I asked him what his e-mail was so I could invite him to our git repo, and he said, [actual-email-address]@alum.mit.edu.

I laughed a good laugh inside. I knew regardless of what would happen, I was probably going to learn something. Our new teammate’s name was Dan (and still is, actually).

After officially becoming team-complete, I gave Dan the idea straight up, he seemed to like it. We discussed how we would build it, and then we were off and running. The unfortunate time was roughly 1 p.m.; this was not a true 24-hour hackathon.

We coded through the “early” night and Dan worked up some awesome model for calculating clutchness. By around 1 a.m., we had something pretty serviceable. Subsequently, this was about the same time my bed started to call me. The problem was, my bed was miles away, and it started to rain, and I did not want to walk anywhere in the rain. We also had some nasty bugs in our code that needed to be squashed, and squash them we did. It was around this time, maybe a little bit earlier, that we started to pair program, because this is when 1 brain is worth about 1/2 a brain. Dan took off for his bed sometime around 2 a.m., I think? Not sure.

Around 4 a.m., delirium struck, and I told Brett I was going to need some nappy time. Brett, as though he were cast of iron, turned to me and said that he was probably going to keep working. I admired that, but I also admired my potential time with the couch. I briefly napped and I returned to our table 30 minutes later, hardly refreshed, but it was better than nothing.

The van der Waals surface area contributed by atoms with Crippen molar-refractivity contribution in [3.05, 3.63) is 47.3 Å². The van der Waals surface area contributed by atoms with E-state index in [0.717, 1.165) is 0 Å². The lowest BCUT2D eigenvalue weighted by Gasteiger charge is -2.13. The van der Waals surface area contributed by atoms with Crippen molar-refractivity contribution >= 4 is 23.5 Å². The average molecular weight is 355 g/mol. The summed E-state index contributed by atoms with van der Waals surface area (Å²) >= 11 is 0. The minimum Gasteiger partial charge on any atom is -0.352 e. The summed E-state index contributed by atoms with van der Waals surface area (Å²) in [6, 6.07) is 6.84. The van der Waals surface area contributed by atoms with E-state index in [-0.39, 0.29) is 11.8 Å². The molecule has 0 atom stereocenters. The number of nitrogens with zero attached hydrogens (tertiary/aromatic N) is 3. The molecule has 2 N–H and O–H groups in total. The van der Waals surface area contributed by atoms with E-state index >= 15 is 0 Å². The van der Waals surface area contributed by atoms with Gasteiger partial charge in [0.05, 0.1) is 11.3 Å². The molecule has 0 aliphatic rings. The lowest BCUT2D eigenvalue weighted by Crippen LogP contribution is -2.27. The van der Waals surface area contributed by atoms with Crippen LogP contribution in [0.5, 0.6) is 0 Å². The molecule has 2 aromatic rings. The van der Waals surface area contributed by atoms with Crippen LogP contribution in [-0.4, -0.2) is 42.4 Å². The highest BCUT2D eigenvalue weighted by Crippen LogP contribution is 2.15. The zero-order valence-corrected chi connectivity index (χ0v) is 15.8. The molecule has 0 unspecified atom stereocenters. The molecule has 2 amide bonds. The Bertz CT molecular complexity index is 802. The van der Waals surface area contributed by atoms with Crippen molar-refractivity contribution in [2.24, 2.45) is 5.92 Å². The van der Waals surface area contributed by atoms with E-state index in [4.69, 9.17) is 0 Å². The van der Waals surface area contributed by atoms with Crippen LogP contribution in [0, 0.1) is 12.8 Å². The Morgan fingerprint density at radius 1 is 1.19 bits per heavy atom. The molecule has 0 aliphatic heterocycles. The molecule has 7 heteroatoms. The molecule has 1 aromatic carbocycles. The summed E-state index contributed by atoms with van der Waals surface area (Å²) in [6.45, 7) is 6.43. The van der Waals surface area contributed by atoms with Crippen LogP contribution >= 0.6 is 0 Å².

Brett was working on some insane bash command that was downloading videos, compressing them, converting them to another format, and probably sending them to the International Space Station. I kinda thought it was magical, but that’s because everything was magical at that hour, including water. A toothbrush would have been magical, too.

The sun came up; that was good. Dan came back early that morning, and pushed all of his work to our repository. Suddenly, we not only had data, we had a real mathematical model computing the clutchness, or, Clutch Rating of a particular player. We were ecstatic.

As we got closer to stopping-time, I built out a brief outline of our pitch, and we made some last-minute tweaks. The judges arrived (including the CMO of Sports Illustrated, Damian Slattery; the Executive Editor of Sports Illustrated, Ryan Hunt; and the CTO of Time Inc, Colin Bodell) and said some short words, and with that, the pitches started.

Check out that high-tech digital display.

Check out that high-tech digital display of the pitching order.

We got up on stage, and it felt like we nailed it. Our product was quite complete, by hackathon standards. Users could:

  • Search through players, see a snapshot of each player and their overall Clutch Rating.
  • Click on a player and see more stats about the player, including a profile photo.